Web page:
Moe Bandy
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Moe Bandy
Moe Bandy
Moe Bandy 1977.JPG
Bandy in 1977.
Background information
Marion Franklin Bandy, Jr.[1]
Born (1944-02-12) February 12, 1944 (age 74)[1]
Meridian, Mississippi, United States
Genres Country
country singer
Instruments singing, guitar
Labels GRC, Columbia, Curb
Joe Stampley, Becky Hobbs, Judy Bailey

Marion Franklin "Moe" Bandy, Jr. (born February 12, 1944) is a country music singer. He was most popular during the 1970s, when he had several hit songs, both alone and with his singing partner, Joe Stampley.

Early life and recordings

Marion Bandy was born in Meridian, Mississippi, hometown of the country singer Jimmie Rodgers. He later stated: "My grandfather worked on the railroads with Jimmie Rodgers. He was the boss of the railway yard in Meridian and Jimmie Rodgers worked for him. He said that he played his guitar all the time between work."[]

He was nicknamed Moe by his father when he was a child. The Bandy family moved to San Antonio, Texas when Moe was six. His mother played piano and sang. Bandy was taught to play the guitar by his father who had a country band called the Mission City Playboys, but made little use of the ability until he was in his teens. His father's wish that Moe also play the fiddle never materialized.[]

He made some appearances with the Mission City Playboys but generally during his high school years he showed little interest in music and a great deal of interest in rodeos. He tried bronco-busting and bull riding and by the time he was 16, both he and his brother Mike were competing in rodeos all over Texas.

Career success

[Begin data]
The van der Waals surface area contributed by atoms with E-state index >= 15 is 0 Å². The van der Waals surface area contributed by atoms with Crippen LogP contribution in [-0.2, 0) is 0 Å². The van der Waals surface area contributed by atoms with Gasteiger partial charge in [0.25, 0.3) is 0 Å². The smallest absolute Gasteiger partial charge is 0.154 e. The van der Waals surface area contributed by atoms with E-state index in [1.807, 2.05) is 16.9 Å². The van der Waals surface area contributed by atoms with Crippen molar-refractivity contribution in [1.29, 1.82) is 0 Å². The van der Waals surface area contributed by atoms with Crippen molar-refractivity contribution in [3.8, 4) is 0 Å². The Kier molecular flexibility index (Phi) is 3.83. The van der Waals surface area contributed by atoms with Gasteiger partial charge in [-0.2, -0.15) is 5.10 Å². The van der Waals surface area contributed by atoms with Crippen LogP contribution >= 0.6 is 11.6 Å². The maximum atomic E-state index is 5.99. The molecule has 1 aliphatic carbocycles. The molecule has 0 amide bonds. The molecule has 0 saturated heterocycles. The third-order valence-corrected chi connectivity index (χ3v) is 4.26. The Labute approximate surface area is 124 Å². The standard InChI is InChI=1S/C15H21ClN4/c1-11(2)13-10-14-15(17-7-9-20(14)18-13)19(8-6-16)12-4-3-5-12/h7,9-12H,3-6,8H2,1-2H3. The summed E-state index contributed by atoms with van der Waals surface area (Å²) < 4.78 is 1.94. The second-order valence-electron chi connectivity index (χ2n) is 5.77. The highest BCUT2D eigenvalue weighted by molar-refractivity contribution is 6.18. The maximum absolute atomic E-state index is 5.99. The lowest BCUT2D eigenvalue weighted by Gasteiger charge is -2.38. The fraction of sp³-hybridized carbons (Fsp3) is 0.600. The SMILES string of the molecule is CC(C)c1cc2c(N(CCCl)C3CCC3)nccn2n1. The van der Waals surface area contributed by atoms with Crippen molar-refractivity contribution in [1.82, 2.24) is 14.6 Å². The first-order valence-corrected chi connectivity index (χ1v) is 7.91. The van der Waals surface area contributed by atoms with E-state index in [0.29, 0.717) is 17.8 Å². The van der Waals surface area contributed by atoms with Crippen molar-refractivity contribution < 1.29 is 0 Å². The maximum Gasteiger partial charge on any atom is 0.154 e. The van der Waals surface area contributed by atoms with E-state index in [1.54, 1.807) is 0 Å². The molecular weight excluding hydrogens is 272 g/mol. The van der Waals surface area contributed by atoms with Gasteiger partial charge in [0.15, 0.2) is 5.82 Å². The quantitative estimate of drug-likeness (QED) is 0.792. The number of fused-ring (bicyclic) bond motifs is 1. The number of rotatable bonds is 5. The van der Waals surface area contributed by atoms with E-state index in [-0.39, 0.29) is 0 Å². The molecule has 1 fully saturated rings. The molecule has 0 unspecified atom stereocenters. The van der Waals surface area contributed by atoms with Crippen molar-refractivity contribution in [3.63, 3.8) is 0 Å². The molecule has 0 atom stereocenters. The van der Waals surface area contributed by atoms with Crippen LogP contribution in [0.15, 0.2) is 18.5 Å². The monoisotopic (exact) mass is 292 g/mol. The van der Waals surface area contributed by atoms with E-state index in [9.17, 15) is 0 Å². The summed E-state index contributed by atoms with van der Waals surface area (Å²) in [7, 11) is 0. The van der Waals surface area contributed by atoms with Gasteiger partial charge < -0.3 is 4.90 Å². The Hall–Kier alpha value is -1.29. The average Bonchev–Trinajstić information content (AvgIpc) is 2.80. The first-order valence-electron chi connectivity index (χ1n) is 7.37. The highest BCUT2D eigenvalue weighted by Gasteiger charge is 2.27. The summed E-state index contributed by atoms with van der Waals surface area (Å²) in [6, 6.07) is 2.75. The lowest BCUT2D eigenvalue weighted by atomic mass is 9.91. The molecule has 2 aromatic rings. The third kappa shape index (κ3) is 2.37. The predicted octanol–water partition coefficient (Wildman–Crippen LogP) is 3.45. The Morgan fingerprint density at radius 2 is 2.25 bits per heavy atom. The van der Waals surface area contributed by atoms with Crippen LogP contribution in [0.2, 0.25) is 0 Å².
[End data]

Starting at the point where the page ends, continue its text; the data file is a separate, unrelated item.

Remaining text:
In 1962, tired of the bruises and fractured bones, he began to pursue a career in country music. He assembled a band that he called Moe And The Mavericks and found work playing small beer joints, honky-tonks, and clubs over a wide area around San Antonio. When he was young he tried to sound like Hank Williams and George Jones - "I even had my hair cut short like his."[]

Although work was plentiful, the pay was poor and during the day he worked for his father as a sheet metal worker, a job that lasted for 12 years, during which time he made a few recordings for various small labels. In 1964, he had his first single, "Lonely Girl", on the San Antonio based Satin label, but it made little impression. He did manage to get his band a residency on a local television program called Country Corner and in this capacity, he provided backing for several touring stars.

In 1973, he went solo when record producer Ray Baker, who had listened to his demos, suggested that he come to Nashville, Tennessee. Moe Bandy obtained a loan and recorded a song called "I Just Started Hatin' Cheatin' Songs Today". Initially released on Footprint Records with a limited pressing of 500 copies, it soon came to the attention of the Atlanta-based GRC label. In March 1974, it entered the US country chart, eventually peaking at number 17. Other minor hits followed, including "It Was Always So Easy To Find An Unhappy Woman (Till I Started Looking For Mine)" and "Don't Anyone Make Love At Home Anymore".

In 1975, a song written by his friend Lefty Frizzell and Whitey Shaffer gave him a number 7 country hit, firmly establishing his reputation. "Bandy The Rodeo Clown" was to become not only one of his own favorites but also one of his most popular recordings. (Shaffer was greatly amused by the way Bandy pronounced woman as "woh-min", and began to send him songs with the "woh-min" in them.)[]

Bandy sang in a simple style that extracted the utmost from his songs of lost love, sadness, and life. Although by no means a Hank Williams sound-alike, his method of putting across his honky-tonk songs showed the distinct influence of Williams. He met with immediate success at Columbia Records with Paul Craft's "Hank Williams, You Wrote My Life" and quickly added further hits, including "Here I Am Drunk Again".